My great-grandfather, Lowell Copeland, died on Christmas Eve, 1935. Every Christmas after that, Aunt Lukie would write her step-son, my grandfather, a letter. I don't know what was in these letters, but my mother remembers her father saying that "Aunt Lukie drove my father to an early grave."

When Aunt Lukie came to visit, Grandfather would have a golf game... or would go out to weed the garden... or prune the rose bushes... or anything to get out of the house. "He found every excuse in the book to be as far away from Aunt Lukie as possible" as my mother remembers it. He did not like his step-mother and wanted to spend as little time with her as possible. As my mother told me: "Grandfather couldn't stand her."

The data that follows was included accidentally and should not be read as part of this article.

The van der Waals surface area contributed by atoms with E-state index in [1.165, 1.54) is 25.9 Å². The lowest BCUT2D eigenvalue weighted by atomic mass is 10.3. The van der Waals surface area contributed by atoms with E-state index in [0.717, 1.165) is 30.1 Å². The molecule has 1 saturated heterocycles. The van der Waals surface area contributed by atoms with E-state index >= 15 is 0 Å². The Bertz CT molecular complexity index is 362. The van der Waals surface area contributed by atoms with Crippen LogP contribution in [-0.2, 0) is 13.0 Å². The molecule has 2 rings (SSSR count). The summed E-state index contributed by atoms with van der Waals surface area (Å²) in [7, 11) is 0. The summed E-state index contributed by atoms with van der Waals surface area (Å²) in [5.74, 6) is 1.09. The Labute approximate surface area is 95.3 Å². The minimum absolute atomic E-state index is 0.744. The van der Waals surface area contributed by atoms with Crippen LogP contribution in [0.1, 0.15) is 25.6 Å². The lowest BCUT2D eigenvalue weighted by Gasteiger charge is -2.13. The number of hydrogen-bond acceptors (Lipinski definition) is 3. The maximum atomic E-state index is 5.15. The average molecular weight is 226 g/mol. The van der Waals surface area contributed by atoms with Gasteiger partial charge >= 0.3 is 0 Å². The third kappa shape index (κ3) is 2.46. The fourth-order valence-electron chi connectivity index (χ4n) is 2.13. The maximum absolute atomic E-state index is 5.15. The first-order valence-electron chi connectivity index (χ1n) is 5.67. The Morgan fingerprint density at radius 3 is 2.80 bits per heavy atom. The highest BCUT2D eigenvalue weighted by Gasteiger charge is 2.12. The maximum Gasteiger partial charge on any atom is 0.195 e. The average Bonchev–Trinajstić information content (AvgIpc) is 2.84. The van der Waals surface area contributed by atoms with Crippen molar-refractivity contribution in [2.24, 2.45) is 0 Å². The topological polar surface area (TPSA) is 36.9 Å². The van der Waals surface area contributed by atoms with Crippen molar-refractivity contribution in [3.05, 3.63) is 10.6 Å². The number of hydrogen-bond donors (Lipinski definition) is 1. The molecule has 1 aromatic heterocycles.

My mother's maternal grandmother, Marguerite Lysle, whom I have written about before, was born in 1876, and therefore only two years older than Aunt Lukie, born in 1878. (You can see both of them in my grandparents' 1931 wedding photo.) However, after Marguerite had a heart attack in 1952, every time Aunt Lukie would ask about Grandmother's mother, she would ask in such a way that implied that Marguerite was a great deal older, but she was only two years older than Aunt Lukie, which infuriated my grandmother Helen.

My mother remembers Aunt Lukie telling her and her sister when they were young that "You girls don't have to worry about spilling any secrets to me, you talk so fast and you mumble so much I can't understand a word you say."

Aunt Lukie spent her later life in Framingham, Massachusetts, close enough for my mother and her to visit with each other. She died in 1975 at 97 years old.